The training of additional trainers by the initial cohort of trained trainers is a proven strategy to exploit and replicate the successes of an innovative programme.
Delivering this additional round of training via a MOOC, supported by a widely available Moodle platform, is the most sustainable and cost-effective way to do it.
Špela Rihter, potential youth ambassador at the Annual Seminar 2022
My name is Špela Rihter, and this year I turned 27. I come from the Upper Savinja Valley, from the surroundings of Gornji Grad, but I have been living in Velenje for several years with my fiancé. I attended secondary school in Velenje, where I also obtained my current completed education of gastronomic-tourist technician.
Being unemployed, I noticed a publicity campaign for The Direction Employment project, which was to be run by Andragoški zavod Ljudska univerza Velenje via Facebook in September this year. The ad drew my attention immediately with the first impression, especially when I read that digital literacy and programming lectures were being held as part of this educational programme. I wrote an email to the contact person about this project, who very quickly and kindly answered all my questions. I decided to sign up.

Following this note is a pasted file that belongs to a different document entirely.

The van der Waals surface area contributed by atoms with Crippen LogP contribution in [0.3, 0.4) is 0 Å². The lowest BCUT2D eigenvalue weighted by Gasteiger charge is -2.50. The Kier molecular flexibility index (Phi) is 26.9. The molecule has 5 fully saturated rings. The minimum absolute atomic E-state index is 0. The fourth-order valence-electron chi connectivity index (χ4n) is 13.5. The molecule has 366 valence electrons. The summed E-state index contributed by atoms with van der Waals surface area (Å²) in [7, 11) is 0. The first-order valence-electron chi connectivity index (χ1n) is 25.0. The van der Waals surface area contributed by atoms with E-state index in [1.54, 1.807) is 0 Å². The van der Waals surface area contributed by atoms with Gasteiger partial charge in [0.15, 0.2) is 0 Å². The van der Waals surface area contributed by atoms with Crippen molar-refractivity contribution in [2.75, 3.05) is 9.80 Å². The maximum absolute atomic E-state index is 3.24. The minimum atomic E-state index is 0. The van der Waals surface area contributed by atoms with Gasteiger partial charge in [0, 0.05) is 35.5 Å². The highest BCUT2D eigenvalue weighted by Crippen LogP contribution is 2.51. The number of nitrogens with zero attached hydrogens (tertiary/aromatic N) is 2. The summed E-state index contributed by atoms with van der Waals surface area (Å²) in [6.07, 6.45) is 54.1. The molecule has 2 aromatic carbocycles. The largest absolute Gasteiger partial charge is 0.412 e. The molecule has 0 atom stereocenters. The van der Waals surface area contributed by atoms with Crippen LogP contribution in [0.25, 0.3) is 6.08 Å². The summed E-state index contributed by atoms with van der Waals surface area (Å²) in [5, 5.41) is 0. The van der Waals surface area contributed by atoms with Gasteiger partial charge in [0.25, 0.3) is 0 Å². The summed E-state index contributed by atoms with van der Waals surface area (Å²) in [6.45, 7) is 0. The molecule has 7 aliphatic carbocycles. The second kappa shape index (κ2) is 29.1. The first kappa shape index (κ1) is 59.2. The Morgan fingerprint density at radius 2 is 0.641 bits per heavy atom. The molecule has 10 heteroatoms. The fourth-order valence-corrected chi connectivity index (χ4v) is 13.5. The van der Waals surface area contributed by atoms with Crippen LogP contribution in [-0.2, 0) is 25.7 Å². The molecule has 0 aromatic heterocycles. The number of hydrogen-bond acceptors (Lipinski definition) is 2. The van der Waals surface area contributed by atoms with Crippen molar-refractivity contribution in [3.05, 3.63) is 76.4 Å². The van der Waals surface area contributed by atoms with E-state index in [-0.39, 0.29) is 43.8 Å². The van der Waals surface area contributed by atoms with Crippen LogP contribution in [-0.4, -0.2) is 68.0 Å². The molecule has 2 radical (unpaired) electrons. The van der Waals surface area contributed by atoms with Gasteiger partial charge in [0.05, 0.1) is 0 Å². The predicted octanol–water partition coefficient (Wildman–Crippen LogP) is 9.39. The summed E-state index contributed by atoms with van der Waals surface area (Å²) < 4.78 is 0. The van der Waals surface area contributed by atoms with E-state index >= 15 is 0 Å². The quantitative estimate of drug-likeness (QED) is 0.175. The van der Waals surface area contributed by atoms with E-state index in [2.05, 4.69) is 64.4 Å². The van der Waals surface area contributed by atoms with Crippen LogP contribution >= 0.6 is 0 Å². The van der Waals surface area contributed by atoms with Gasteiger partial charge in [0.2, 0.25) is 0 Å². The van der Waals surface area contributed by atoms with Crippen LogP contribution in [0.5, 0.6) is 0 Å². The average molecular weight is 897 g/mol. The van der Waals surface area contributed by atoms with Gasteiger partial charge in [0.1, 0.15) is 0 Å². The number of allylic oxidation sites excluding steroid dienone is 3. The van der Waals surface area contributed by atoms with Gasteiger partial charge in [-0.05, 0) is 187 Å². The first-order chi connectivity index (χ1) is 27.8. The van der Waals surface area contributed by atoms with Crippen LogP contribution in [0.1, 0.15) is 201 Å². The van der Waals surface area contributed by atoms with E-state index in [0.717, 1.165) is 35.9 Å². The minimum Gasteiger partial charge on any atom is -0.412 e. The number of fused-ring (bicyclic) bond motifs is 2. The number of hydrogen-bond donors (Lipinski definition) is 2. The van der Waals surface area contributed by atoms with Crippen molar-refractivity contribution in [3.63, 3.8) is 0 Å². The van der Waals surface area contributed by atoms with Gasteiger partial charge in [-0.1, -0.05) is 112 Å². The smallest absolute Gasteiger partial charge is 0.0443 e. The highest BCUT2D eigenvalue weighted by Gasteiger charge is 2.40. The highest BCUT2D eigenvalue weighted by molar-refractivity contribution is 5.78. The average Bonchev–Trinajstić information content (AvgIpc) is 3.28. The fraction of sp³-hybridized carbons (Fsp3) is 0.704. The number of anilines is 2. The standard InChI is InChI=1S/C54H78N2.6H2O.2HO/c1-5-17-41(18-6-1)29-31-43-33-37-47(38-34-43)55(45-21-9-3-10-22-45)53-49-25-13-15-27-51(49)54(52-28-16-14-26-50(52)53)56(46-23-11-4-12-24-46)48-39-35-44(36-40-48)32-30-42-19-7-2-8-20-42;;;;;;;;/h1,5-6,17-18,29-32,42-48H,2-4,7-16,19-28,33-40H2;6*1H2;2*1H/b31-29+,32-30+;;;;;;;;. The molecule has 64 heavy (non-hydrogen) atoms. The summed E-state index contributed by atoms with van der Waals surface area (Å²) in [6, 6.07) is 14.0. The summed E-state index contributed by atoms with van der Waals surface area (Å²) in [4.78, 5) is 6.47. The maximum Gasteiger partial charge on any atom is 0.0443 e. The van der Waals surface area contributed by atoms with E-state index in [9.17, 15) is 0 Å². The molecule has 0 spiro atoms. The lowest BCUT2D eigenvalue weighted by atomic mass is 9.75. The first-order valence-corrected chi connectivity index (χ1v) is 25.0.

I have joined this programme mainly because I feel that Direction Employment lectures cover many of these and skills that employers are looking for and are very desirable these days, but most schools, especially secondary schools, do not always cover them or not every individual has the opportunity to acquire them themselves. As far as lectures and lecturers are concerned, I am very pleasantly surprised. I have experienced a tremendous amount of effort, patience, and good will on my own firsthand. I do not have a single bad experience in the first two weeks of this project.
I hope I get to go to the annual conference in Brussels, meet other young people from other countries, and be an advocate for youth on labour markets
Direction Employment Trainer Induction Programme
Direction Employment, funded by the EEA and Norway Grants Fund for Youth Employment. It is an innovative training model for vulnerable young people, which aims to enhance their employability in competitive, high-technology industries.
To ensure that the Direction Employment model of youth education for IT roles in Europe, an induction training programme has been developed for trainers on the programme. This induction places the DE model in the context of youth unemployment which sits side by side with a significant IT skills shortage in Europe. In addition, many European countries are only starting on a journey of building diversity and inclusion into their education, social and employment practices. Direction Employment seeks to address this by including specific content on this topic in the training programme, and ensuring that trainers and collaborating employers are also informed about the human rights issues, and of the benefits of having a diverse and inclusive workforce.